by Karl Beckstrand
This book was a delightful surprise. Based on the cover art and the pitch I was expecting a nice, informative how to on proper gardening technique for kids. You know the type, simple directions, maybe a diagram of a sprouting bean, talks about nutrition. Instead, I opened the book and fell into a poem stitched together from old Norman Rockwell counting books, calendars published by a seed company a century and a half ago, and a second grade reader from the mid 1970s'.
This is a book about joy, about living your life and taking the most pleasure you can out of the simple things you find. the art is more stylized than is common in modern picture books like this, harkening back several decades. There is something a little surreal about the root vegetables especially. Either they don't belong in our world, or more likely, we don't belong in theirs.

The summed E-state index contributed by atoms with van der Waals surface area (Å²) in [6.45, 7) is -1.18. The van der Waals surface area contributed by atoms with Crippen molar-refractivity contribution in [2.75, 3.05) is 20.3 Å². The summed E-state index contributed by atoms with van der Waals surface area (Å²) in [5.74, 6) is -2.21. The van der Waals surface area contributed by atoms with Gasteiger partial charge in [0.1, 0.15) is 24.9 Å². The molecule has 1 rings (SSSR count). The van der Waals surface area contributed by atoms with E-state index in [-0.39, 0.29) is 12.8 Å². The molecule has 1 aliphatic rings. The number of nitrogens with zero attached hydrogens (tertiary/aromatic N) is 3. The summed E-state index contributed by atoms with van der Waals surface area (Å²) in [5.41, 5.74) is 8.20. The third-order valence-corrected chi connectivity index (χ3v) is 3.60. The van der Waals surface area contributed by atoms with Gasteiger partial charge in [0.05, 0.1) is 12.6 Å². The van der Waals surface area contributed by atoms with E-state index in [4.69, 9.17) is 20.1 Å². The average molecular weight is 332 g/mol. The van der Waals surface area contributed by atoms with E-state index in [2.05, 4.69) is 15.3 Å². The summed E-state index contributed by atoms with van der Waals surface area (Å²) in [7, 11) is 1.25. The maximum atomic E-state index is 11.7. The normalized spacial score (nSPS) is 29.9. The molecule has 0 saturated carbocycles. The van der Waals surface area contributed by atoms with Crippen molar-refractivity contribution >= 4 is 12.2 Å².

The writing is poetry that bleeds into, not prose, but the common work-a-day lists that we use to keep our lives together, and the disjointed connections we make when we are trying to do our chores as quickly as possible. It leaves its flavor in your mind.
As an adult it is hard to judge these children's' books sometimes. I do know that I would gladly read this book to my child.
Disclaimer. I recieved a free copy of this book in exchange for an honest review.